Like rats desperately clambering to safety from a sinking ship, BBC bosses are trying their utmost to protect the guaranteed income afforded by the TV licence fee.
Earlier today it was the BBC Director General, Tony Hall, using the nepotistic hospitality of the Andrew Marr show to recite horror stories about how ordinary members of the public would end up paying more if the £145.50 annual telly tax was abolished.
Speaking on the show, Lord Hall said: "Our audiences, when you ask them, actually think that the case for the licence fee as a method of funding the BBC has gone up and has not gone down. That's really important.
"And they believe in a high quality BBC that's producing excellent programmes right across a broad range of genres."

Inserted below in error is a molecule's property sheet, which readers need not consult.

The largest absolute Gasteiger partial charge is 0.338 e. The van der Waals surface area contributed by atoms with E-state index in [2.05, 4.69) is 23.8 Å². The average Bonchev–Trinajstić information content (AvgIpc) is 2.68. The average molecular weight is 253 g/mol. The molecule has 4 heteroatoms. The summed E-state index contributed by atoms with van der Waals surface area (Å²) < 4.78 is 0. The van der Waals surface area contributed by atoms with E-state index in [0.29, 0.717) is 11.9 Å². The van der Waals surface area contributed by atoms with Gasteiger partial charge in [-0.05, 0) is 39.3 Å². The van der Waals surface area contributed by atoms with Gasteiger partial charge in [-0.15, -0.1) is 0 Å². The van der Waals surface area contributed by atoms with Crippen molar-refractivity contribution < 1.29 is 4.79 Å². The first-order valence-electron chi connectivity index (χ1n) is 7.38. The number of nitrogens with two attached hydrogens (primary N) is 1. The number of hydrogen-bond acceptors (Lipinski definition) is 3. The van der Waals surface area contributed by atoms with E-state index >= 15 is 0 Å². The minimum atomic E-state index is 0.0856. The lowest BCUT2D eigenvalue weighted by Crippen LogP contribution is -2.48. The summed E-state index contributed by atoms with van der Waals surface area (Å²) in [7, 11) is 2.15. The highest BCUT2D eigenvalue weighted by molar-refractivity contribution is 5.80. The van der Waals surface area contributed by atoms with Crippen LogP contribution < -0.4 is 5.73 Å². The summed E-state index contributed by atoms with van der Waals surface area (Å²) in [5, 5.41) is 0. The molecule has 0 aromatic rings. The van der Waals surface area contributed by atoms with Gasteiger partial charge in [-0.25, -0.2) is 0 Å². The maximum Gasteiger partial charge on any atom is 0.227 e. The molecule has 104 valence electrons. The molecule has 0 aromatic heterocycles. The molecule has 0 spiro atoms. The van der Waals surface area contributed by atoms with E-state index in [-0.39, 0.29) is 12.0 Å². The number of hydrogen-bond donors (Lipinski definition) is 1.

Lord Hall dismissed the suggestion that the TV licence fee was anachronistic, saying that even Culture Secretary John Whittingdale - who has previously described the fee as "worse than the poll tax" - acknowledged it had ten years of life left in it.
Referring to the Culture Select Committee's recent report on the Future of the BBC, he continued: "Beyond that Andrew, you and I sitting here 10 years ago had no idea what an iPad was, had no idea about Netflix, had no idea about Spotify - I'll go along with the argument that's it got 10 years life in it.
"And then it (the report) went on to say what the licence fee has got to do is what the licence fee has continually done since it was first invented, which is to adapt to modernise, to change because - and this is the principle - by everybody paying something we all get great services for a lot less than if you went down a subscription model or some other route."
The BBC's Royal Charter expires on 31st December 2016 and the topic of funding will feature prominently during the process of Charter renewal.